For more detailed information on what influences mortgage rates, read on:

Mortgage rates are primarily impacted by the bond market, not the Federal Funds Rate.  Here’s a brief explanation of how the bond market drives mortgage rates.  Specifically, for fixed rate mortgages (Conventional, FHA and VA loans) the mortgage rates are most strongly influenced by the trading of U.S. Treasury bonds/notes.  These bonds/notes are used by the government as a means of paying off U.S. debt.  They are sold at auction by the Treasury Department and are called bonds when issued for 30 year terms and are called notes when issued for 2, 3, 5 and 10 year terms.  However, most people refer to them as bonds regardless of the length of the term they are issued for.

In a nutshell, when investors buy more of these bonds, increasing demand, mortgage rates go down.  Likewise, if demand for buying these bonds decreases, mortgage rates go up.  So while the Federal Reserve raised the rate by .25 of a point, it doesn’t mean mortgage rates will automatically jump up as well.  It could take some time, depending on how the demand for bonds goes in the coming weeks and months.

So what market factors are necessary for mortgage rates to go down?  Typically, when the economy is struggling.  Specifically, when the stock market is unstable and thus is a higher risk for investors, these investors will invest in bonds.  This is because there is lower risk and the federal government guarantees their investment for Treasury bonds.  As more investors move to bond purchasing to avoid the risk of an unstable stock market, the demand for these bonds goes up, which in turn causes mortgage rates to decrease.  Currently, the stock market is a risky endeavor as you may have noticed some fluctuation in your investment accounts.  In these market conditions, investors are moving toward purchasing bonds which in turn keeps mortgage rates lower.  As of the writing of this article on 2/13/16, the average mortgage rate was 3.66%.  So if you have been contemplating as to whether or not you should buy a home this year, these low interest rates put you at an advantage as you can get more home for your money.  Your best bet is to talk to a lender as they can educate you as to the best loan for your situation, some of these loans come with even lower interest rates than the average.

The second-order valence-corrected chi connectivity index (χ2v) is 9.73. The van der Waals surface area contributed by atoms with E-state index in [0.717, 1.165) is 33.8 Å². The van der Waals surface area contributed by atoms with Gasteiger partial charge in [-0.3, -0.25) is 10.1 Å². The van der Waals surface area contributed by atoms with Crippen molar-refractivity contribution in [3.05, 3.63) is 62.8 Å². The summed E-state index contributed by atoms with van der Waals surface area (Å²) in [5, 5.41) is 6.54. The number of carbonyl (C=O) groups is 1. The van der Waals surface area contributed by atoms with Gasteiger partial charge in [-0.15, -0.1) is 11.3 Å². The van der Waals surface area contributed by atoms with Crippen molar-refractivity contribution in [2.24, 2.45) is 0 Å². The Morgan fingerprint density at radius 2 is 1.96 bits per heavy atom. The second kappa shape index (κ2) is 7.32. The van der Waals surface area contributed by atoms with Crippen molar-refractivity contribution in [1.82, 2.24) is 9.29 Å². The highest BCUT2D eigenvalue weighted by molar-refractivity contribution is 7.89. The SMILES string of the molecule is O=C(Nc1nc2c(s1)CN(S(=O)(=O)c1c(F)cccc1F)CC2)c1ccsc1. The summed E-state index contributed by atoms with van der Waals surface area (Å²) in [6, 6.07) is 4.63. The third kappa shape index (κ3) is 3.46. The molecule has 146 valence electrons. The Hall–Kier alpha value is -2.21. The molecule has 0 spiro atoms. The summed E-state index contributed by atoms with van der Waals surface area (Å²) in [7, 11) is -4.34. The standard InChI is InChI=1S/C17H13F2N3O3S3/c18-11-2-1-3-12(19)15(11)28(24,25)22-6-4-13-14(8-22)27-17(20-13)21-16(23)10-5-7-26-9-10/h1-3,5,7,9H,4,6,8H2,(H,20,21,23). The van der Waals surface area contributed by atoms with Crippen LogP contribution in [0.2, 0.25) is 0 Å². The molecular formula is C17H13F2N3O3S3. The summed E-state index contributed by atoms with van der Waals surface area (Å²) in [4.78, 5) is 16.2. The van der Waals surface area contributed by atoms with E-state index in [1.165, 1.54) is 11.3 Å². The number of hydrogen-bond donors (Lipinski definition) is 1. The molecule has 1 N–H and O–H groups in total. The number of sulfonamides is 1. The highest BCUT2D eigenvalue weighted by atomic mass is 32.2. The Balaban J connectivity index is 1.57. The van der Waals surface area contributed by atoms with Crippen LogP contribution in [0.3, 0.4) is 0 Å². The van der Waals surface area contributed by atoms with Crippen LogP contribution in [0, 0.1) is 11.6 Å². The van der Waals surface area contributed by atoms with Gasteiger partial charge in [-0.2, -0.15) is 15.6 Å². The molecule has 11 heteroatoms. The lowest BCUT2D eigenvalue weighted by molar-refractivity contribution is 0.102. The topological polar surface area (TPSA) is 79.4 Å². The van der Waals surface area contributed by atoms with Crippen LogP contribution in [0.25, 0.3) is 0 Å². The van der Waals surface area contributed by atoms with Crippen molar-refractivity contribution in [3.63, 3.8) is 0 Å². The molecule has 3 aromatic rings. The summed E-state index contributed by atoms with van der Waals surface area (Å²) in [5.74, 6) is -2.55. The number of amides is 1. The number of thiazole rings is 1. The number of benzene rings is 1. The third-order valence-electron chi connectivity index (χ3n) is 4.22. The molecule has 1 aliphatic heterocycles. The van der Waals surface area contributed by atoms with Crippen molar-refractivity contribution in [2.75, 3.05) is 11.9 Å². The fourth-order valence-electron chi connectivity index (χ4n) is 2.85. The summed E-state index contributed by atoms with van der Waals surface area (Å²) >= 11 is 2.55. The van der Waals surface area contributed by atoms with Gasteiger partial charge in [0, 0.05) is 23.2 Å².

See my Blog for additional articles


Wanting to Own Instead of Rent? Now is the Time.

If you can afford rent in Colorado you can probably afford a mortgage.  The average rental rate for a 2 bedroom apartment in Colorado is $1457.  You can expect to pay more the closer you get to metropolitan areas or the foothills.  With rental rates likely going higher due to demand, it may be wise to turn that rental payment into an investment in your own home.

So what holds people back from buying?  The belief that they don’t have enough money for a down payment.  However, you may be surprised to know that you can get into a home with little or no money down.  For instance, the Veterans Administration (VA) and the United States Department of Agriculture (USDA) have loans that will get you into a home with 0% down payment.  The Federal Housing Authority (FHA) loans may only require 3.5% down.

So what’s the next step?  Contact me via my webpage  or call me directly at 970-313-6706 and we can get started.  There is more than meets the eye when looking for a home and I will guide you through the process to make it easy and stress free.  The good news is, it costs you nothing to have me represent you as a buyer since I get paid through the seller at closing.

Benefits of Home Ownership vs. Renting

No Money Down Home Loans